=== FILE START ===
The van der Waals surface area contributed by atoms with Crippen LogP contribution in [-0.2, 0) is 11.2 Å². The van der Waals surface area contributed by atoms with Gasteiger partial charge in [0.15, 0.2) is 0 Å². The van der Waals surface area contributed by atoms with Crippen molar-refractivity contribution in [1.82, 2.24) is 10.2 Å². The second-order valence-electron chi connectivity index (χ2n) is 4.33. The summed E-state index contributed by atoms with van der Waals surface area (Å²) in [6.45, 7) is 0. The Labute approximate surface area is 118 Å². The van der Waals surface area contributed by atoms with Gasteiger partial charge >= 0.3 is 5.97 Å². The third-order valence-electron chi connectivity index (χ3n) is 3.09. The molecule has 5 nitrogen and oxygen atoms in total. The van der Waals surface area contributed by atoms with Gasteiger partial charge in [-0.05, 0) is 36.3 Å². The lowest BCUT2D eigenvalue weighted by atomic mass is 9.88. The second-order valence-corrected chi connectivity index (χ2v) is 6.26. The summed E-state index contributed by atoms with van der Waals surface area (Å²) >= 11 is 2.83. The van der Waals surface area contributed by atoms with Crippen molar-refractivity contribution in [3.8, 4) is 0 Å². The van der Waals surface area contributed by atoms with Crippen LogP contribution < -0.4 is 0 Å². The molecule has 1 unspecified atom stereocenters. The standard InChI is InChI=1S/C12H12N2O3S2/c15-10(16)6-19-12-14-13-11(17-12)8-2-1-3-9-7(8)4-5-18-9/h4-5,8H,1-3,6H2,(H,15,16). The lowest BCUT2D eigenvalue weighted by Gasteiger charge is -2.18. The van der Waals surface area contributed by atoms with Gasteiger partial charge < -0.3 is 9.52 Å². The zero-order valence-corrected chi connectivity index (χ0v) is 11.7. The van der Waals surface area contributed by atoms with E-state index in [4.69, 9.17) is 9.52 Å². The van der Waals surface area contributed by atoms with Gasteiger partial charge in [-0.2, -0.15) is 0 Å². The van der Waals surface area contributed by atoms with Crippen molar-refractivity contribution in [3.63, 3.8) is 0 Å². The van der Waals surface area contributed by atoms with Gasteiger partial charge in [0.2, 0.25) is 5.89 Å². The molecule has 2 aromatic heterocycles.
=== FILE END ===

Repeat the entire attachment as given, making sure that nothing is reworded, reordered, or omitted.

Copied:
The van der Waals surface area contributed by atoms with Crippen LogP contribution in [-0.2, 0) is 11.2 Å². The van der Waals surface area contributed by atoms with Gasteiger partial charge in [0.15, 0.2) is 0 Å². The van der Waals surface area contributed by atoms with Crippen molar-refractivity contribution in [1.82, 2.24) is 10.2 Å². The second-order valence-electron chi connectivity index (χ2n) is 4.33. The summed E-state index contributed by atoms with van der Waals surface area (Å²) in [6.45, 7) is 0. The Labute approximate surface area is 118 Å². The van der Waals surface area contributed by atoms with Gasteiger partial charge >= 0.3 is 5.97 Å². The third-order valence-electron chi connectivity index (χ3n) is 3.09. The molecule has 5 nitrogen and oxygen atoms in total. The van der Waals surface area contributed by atoms with Gasteiger partial charge in [-0.05, 0) is 36.3 Å². The lowest BCUT2D eigenvalue weighted by atomic mass is 9.88. The second-order valence-corrected chi connectivity index (χ2v) is 6.26. The summed E-state index contributed by atoms with van der Waals surface area (Å²) >= 11 is 2.83. The van der Waals surface area contributed by atoms with Crippen molar-refractivity contribution in [3.8, 4) is 0 Å². The van der Waals surface area contributed by atoms with Crippen LogP contribution < -0.4 is 0 Å². The molecule has 1 unspecified atom stereocenters. The standard InChI is InChI=1S/C12H12N2O3S2/c15-10(16)6-19-12-14-13-11(17-12)8-2-1-3-9-7(8)4-5-18-9/h4-5,8H,1-3,6H2,(H,15,16). The lowest BCUT2D eigenvalue weighted by Gasteiger charge is -2.18. The van der Waals surface area contributed by atoms with Gasteiger partial charge < -0.3 is 9.52 Å². The zero-order valence-corrected chi connectivity index (χ0v) is 11.7. The van der Waals surface area contributed by atoms with E-state index in [4.69, 9.17) is 9.52 Å². The van der Waals surface area contributed by atoms with Gasteiger partial charge in [-0.2, -0.15) is 0 Å². The van der Waals surface area contributed by atoms with Crippen molar-refractivity contribution in [3.63, 3.8) is 0 Å². The van der Waals surface area contributed by atoms with Gasteiger partial charge in [0.2, 0.25) is 5.89 Å². The molecule has 2 aromatic heterocycles.